As far as Intro classes being a waste, I'm really glad they're offered at schooling shows. For those of us who are just beginning or a little timid, they provide a great way to 'ease into' the atmosphere. Its not that we can't canter and halt, its just that maybe we'd like to have a little look around the arena first! And we'll canter in the next class, thank you very much!
Scheduling a show with multiple rings, people riding multiple horses, horses being ridden by multiple people, etc. often precludes scheduling classes for when they are "convenient". You can always ask--request your class be later in the day, for example, and management will usually try. However, getting the rest of the schedule to jive takes precedence.
From now on, ponyfixer, i'll include foot note references.
In the heat of the summer, we sometimes have our FEI rides first thing so that they don't have to ride in the full glare of the sun.
But having a young horse, I agree, riding later is better on cold/windy days. It's just that most TL/Intro classes are little kids and beginners. The show wants to get them out of the way. Maybe so that the trainers who are riding upper classes can have time to school. Maybe because they are more boring classes to watch, so have them earlier before an audience. Maybe it's just b/c they are going in order up the levels.
On the plus side, there are less people schooling early in the morning so there is less excitement for the young horses to react to.
Most of the shows around here start with Intro and go up the levels throughout the day. I would also prefer that reversed (like you do) - but for different reasons.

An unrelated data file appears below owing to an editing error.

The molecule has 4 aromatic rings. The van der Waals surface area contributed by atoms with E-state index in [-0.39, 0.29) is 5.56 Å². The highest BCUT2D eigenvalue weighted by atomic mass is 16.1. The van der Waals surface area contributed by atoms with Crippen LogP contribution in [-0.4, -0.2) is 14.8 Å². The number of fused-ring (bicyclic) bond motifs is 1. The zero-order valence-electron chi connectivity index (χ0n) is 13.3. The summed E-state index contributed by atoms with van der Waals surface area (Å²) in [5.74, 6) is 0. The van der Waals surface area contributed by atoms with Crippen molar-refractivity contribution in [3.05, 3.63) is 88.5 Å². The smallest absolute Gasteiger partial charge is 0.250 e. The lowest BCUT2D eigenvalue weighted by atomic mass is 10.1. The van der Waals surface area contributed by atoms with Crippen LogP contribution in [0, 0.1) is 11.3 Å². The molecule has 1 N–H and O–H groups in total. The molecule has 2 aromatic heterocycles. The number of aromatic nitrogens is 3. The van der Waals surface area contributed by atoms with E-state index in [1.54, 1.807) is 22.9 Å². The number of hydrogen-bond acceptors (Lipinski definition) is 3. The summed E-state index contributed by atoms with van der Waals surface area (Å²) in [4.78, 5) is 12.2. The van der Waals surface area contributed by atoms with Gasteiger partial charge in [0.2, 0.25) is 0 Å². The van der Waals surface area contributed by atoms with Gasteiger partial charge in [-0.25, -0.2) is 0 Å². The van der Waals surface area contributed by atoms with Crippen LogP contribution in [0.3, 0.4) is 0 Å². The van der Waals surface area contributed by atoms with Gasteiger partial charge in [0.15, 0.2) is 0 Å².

When I ride a thrid level test my mare is working harder than those horses at Training level - so I'd rather not ride in the hottest part of the day - which is what happens now.
We did have one show which took this into account - and it truely was a blessing (for me).
The biggest problem there is the higher levels are more interesting for the audience to watch - and they're more likely to be there in the afternoon versus 8 am. And since shows are about making money (amoung other things) we're stuck for the most part riding in the hottest part of the day (cause even if the arena is covered the warmup area usually is NOT covered).
In our multi ring shows, the order is mixed up quite a bit. Training Level may be the end of the day, or the middle of the day. Just attended a show last weekend where the Training Level classes followed the Intermediare classes, then there was 1st and 2nd level, then more FEI stuff, then Intro - we can't ever count on a certain order. Some show managers DO try to put the FEI earlier in the day so they can ride when it is cooler.
I don't think Intro is a waste of time either, but I don't think it's a huge deal that it's at the start of the day. When I first started showing my mare I thought it was a great warm-up, that let her have a look around the arena and get settled before our Training level classes. Doing Intro doesn't mean you can't canter of halt your horses for Pete's sake, and if my daughter ever decides to show, I'd be plenty happy to pay for Intro classes for her, too!
I do see your point though. I'll bet that at a schooling show you could talk to management about doing something for your horse. I've found that management at schooling shows are often really great about working with people's needs.